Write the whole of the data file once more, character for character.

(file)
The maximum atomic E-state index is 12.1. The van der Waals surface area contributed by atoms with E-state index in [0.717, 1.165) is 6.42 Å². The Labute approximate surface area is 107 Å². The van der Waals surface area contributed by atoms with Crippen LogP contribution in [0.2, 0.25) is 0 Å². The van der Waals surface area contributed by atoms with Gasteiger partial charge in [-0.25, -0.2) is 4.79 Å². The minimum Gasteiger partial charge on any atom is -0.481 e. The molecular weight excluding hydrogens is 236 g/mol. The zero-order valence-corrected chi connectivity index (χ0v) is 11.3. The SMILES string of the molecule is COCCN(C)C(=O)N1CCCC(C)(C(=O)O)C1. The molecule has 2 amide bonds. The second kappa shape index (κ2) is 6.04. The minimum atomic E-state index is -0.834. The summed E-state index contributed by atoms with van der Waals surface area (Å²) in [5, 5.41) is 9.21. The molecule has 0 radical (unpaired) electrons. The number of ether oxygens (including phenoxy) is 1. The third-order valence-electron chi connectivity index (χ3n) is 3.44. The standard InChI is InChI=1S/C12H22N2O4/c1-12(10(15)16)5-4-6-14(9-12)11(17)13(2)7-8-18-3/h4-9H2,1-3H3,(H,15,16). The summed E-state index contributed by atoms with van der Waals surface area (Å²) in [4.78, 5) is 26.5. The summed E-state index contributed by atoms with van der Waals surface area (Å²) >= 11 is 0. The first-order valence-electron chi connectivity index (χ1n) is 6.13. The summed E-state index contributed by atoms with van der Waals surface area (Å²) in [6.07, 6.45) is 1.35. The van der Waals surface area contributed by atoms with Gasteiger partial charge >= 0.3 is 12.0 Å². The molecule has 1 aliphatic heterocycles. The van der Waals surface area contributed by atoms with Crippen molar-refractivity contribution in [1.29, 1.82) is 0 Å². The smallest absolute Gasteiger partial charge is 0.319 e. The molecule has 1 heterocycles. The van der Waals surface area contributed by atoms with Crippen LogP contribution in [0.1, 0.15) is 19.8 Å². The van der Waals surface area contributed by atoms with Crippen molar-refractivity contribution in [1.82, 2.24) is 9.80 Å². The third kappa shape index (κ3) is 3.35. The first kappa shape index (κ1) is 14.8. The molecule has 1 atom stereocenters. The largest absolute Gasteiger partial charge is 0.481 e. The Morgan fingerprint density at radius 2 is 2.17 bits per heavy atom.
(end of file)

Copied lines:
The maximum atomic E-state index is 12.1. The van der Waals surface area contributed by atoms with E-state index in [0.717, 1.165) is 6.42 Å². The Labute approximate surface area is 107 Å². The van der Waals surface area contributed by atoms with Crippen LogP contribution in [0.2, 0.25) is 0 Å². The van der Waals surface area contributed by atoms with Gasteiger partial charge in [-0.25, -0.2) is 4.79 Å². The minimum Gasteiger partial charge on any atom is -0.481 e. The molecular weight excluding hydrogens is 236 g/mol. The zero-order valence-corrected chi connectivity index (χ0v) is 11.3. The SMILES string of the molecule is COCCN(C)C(=O)N1CCCC(C)(C(=O)O)C1. The molecule has 2 amide bonds. The second kappa shape index (κ2) is 6.04. The minimum atomic E-state index is -0.834. The summed E-state index contributed by atoms with van der Waals surface area (Å²) in [5, 5.41) is 9.21. The molecule has 0 radical (unpaired) electrons. The number of ether oxygens (including phenoxy) is 1. The third-order valence-electron chi connectivity index (χ3n) is 3.44. The standard InChI is InChI=1S/C12H22N2O4/c1-12(10(15)16)5-4-6-14(9-12)11(17)13(2)7-8-18-3/h4-9H2,1-3H3,(H,15,16). The summed E-state index contributed by atoms with van der Waals surface area (Å²) in [4.78, 5) is 26.5. The summed E-state index contributed by atoms with van der Waals surface area (Å²) >= 11 is 0. The first-order valence-electron chi connectivity index (χ1n) is 6.13. The summed E-state index contributed by atoms with van der Waals surface area (Å²) in [6.07, 6.45) is 1.35. The van der Waals surface area contributed by atoms with Gasteiger partial charge >= 0.3 is 12.0 Å². The molecule has 1 aliphatic heterocycles. The van der Waals surface area contributed by atoms with Crippen molar-refractivity contribution in [1.29, 1.82) is 0 Å². The smallest absolute Gasteiger partial charge is 0.319 e. The molecule has 1 heterocycles. The van der Waals surface area contributed by atoms with Crippen LogP contribution in [0.1, 0.15) is 19.8 Å². The van der Waals surface area contributed by atoms with Crippen molar-refractivity contribution in [1.82, 2.24) is 9.80 Å². The third kappa shape index (κ3) is 3.35. The first kappa shape index (κ1) is 14.8. The molecule has 1 atom stereocenters. The largest absolute Gasteiger partial charge is 0.481 e. The Morgan fingerprint density at radius 2 is 2.17 bits per heavy atom.